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Kendon Bell

Dr Kendon Bell (Photo: Supplied)

2018: Dr Kendon Bell, Manaaki Whenua Landcare Research, has been awarded a Rutherford Foundation postdoctoral fellowship for research entitled: “Empirical measurement of the impact of climate change: correcting for measurement error in precipitation and understanding the incidence of impacts.”

 

Kendon Bell 2018 profile portrait

Dr Kendon Bell (Photo: Supplied)

Climate econometrics is an emerging field that combines statistical estimates of historical relationships between weather and economic and social outcomes with climate forecasts to make projections of future damages from climate change. Current models suggest that New Zealand has potentially large exposure to changing precipitation patterns, especially longer droughts and larger extreme rain events. Therefore, it is crucial to understand the true impact of these changes. However, current literature that use modern econometric techniques indicates that precipitation has a puzzlingly small impact on agriculture. Dr Kendon Bell of Manaaki Whenua Landcare Research believes that this counterintuitive result may be due to a lack of accurate precipitation measurements. He has been awarded a Rutherford Foundation Postdoctoral Fellowship to test this theory.

Dr Bell will investigate two areas of uncertainty: error in precipitation rates, and understanding how producers and consumers share the burden of climate change. To do this, Dr Bell will work with Patrick Walsh of Manaaki Whenua Landcare Research. They will employ two methods from econometrics – instrumental variables (IV) and the mean group estimator (MGE) – to investigate the measurement uncertainty. This programme will be the first application of these methods in the climate econometrics field, and the first to carefully investigate the empirical impact of precipitation on agricultural productivity.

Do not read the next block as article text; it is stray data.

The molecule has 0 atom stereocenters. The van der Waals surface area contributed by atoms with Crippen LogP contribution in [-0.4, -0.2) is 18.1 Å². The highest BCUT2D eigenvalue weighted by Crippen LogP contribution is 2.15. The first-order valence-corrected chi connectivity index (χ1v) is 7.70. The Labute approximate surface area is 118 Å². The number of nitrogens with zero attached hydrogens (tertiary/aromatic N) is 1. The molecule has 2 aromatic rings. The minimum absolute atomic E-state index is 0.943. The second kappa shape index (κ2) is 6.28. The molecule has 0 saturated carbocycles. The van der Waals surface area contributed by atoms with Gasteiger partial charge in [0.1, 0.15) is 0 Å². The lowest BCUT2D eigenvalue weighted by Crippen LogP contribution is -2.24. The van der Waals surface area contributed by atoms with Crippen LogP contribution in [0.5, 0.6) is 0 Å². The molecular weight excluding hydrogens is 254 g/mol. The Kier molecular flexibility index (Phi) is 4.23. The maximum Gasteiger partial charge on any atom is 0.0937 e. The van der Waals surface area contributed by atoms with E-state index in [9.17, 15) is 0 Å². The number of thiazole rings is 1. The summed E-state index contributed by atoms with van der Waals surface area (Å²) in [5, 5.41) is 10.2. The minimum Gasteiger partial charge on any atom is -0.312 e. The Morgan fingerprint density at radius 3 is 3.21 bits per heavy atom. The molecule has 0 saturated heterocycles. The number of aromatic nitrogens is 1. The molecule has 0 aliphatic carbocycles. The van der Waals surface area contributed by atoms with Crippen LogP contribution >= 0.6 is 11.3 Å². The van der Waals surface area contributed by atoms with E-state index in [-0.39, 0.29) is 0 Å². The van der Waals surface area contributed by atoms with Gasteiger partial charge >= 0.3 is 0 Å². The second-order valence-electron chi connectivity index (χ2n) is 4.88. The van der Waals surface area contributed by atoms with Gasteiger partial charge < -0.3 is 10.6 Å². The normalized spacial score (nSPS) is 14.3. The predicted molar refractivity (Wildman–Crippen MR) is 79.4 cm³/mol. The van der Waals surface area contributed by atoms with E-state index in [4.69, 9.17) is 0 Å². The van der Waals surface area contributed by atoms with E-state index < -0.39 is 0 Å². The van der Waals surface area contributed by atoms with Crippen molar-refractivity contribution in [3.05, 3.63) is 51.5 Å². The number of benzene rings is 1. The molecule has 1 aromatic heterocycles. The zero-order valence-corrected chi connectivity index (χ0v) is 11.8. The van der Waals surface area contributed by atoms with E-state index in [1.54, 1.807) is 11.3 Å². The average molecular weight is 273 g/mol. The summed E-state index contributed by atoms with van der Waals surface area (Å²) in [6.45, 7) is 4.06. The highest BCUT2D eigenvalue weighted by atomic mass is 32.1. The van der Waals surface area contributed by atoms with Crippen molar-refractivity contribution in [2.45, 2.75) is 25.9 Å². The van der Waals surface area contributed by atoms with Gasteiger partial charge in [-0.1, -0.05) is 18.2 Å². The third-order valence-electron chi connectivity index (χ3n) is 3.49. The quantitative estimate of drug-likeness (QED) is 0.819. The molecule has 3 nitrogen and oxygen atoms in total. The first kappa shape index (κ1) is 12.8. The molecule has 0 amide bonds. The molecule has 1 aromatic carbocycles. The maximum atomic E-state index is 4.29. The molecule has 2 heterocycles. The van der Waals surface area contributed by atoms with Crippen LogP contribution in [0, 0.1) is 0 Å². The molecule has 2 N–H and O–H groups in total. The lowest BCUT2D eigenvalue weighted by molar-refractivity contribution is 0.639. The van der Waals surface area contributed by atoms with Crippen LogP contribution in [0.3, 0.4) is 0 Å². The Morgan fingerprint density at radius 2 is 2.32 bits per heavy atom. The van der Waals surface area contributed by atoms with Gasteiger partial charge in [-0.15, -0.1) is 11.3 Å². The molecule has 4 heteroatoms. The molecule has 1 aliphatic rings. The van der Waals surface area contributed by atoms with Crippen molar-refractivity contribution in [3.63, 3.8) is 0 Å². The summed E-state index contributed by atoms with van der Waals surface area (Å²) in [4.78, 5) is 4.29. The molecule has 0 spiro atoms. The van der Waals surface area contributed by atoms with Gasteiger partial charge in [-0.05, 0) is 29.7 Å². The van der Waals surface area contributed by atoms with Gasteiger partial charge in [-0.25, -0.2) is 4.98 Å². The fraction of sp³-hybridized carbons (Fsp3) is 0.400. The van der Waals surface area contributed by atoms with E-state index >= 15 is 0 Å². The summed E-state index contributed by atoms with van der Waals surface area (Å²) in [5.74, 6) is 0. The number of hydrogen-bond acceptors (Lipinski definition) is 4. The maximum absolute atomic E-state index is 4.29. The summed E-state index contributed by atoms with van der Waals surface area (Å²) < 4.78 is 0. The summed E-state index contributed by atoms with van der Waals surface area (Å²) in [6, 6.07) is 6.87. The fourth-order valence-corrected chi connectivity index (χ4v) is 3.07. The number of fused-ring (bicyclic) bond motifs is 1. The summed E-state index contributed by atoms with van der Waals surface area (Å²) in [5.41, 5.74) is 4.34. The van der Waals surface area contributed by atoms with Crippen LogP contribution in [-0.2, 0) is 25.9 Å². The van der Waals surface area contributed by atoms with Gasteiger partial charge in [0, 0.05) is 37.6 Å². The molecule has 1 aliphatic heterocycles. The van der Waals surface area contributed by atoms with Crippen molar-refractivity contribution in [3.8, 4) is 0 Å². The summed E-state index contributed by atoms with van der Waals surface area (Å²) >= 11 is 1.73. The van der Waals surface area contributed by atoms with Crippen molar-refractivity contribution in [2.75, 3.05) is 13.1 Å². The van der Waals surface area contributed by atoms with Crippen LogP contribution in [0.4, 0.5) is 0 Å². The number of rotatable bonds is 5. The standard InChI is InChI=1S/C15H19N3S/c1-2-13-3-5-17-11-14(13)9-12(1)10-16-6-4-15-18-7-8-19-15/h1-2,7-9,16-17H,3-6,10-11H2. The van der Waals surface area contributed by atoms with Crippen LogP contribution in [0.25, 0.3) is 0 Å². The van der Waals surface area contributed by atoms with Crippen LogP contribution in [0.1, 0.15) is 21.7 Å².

Understanding the relative exposure of producers, retail consumers, and intermediaries to climate change is a key consideration for New Zealand. Dr Bell’s study will extend existing work to follow weather-induced milk price shocks through the different groups. These past price changes will allow better simulation of how climate change would impact New Zealand primary producers, processors, and final consumers, given the complex structure of the market.